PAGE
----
One of the few sf stories I've completed is titled Citizen 100010011-0. With this story, my intention is to warn readers about our world becoming, in the not-so-distant future, ravaged by climatic changes wrought by pollution. In Citizen..., I
    also portray a dehumanizing totalitarian government that is controlled by Global Bank. ( 'surprise,surprise' -I wasn't able to find an interested publisher )

    In my limited reading of science fiction stories, I've found next to nothing of forecasting the future with a caveat.

  8. #53
    I like SF. SF is cool. Steven L Jordan's Avatar
    Join Date
    Nov 2010
    Location
    Germantown, Md.
    Posts
    456
    Quote Originally Posted by Rosie Oliver View Post
    It may come to that for any one of them, but I hope not.
    Why? I mean, other than the obvious additional work that would be involved with self-publishing, is there another reason?

    Quote Originally Posted by Rosie Oliver View Post
    I long ago made the decision that if I didn't get an agent from the list I've made up, then I'm not going to pursue getting it published. Why, you may ask? Well if a whole set of agents is not willing to take it on, then they clearly believe there is no profit to be gained by publishing it. So why should I gainsay a whole bunch of people who know the trade better than I do? They are clearly saying that science fiction does not like innovations (please bear in mind that I got a distinction for my novel assignment from one of the top five MA Creative Writing Universities in the UK, so we are not talking about the quality of writing here).
    I've said elsewhere that publishers are averse to risk, especially in this profit-tightening market; so their disinterest in your work only means they don't want to try selling it (they don't expect their desired profit margin to come of it)... not that it's no good, nor that you can't find an audience on your own.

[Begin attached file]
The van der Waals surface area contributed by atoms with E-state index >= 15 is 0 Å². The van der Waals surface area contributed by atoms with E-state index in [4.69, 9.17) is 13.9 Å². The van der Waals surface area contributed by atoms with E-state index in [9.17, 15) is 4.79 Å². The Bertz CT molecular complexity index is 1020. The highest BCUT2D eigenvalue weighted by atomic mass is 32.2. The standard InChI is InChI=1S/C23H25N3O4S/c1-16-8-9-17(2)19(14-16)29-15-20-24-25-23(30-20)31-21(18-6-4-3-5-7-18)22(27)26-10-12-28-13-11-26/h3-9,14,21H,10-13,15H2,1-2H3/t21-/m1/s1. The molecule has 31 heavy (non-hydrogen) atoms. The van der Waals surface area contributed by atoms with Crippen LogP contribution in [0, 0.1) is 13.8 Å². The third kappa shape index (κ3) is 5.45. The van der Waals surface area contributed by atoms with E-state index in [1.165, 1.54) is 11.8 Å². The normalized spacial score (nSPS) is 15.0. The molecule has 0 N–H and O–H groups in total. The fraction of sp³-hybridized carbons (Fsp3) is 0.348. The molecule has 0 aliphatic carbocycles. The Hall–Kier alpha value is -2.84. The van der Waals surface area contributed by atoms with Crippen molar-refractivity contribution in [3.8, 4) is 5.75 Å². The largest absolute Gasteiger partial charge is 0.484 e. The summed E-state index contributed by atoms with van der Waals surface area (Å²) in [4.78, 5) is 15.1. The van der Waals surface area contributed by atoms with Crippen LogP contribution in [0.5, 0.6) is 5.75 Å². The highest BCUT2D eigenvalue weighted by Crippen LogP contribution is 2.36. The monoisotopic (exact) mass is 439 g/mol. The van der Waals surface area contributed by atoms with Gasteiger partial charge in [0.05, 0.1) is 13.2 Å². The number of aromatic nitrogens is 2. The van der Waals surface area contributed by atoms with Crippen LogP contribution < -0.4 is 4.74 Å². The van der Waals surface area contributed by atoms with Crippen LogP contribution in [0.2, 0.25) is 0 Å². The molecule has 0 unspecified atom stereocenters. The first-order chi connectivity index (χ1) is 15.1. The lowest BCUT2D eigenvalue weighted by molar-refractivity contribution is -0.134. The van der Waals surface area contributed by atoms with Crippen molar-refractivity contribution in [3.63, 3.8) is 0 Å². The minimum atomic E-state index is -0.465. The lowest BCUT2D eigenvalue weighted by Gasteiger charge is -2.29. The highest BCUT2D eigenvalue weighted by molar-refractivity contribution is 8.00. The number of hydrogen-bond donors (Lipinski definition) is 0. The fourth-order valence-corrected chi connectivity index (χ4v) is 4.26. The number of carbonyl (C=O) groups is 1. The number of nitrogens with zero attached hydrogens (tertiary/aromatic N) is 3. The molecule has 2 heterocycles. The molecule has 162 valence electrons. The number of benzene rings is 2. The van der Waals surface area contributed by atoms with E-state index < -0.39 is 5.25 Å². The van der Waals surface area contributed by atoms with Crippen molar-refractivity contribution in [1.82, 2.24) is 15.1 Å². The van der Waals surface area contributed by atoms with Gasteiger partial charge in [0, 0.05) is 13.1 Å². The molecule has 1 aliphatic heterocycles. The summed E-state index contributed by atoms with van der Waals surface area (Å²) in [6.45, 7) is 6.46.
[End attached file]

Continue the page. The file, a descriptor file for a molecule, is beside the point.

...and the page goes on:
I wouldn't abandon the idea of publishing because publishers show no interest. The first publishers I contacted didn't even want to look at my novels; they dismissed me out-of-hand. I self-published, and the books sold. You can do the same (hopefully better than I have).
    Last edited by Steven L Jordan; July 24th, 2012 at 04:14 PM.

  9. #54
    Registered User Werthead's Avatar
    Join Date
    Jul 2006
    Location
    Colchester, Essex, United Kingdom
    Posts
    3,645
    Quote Originally Posted by Steven L Jordan View Post
    I'd say there is still plenty of material for SF to delve in, and most of it is right here on Earth.

    Our climate and resource problems, pollution, overcrowding, political and social divisiveness, health and welfare, and near-future are all ripe for exploration. Computers are still evolving new uses and new interfaces, as well as integrating more deeply into daily use. Communications, commerce and language are evolving to keep up with a faster lifestyle, global access and computer use. And that's just the starter's list.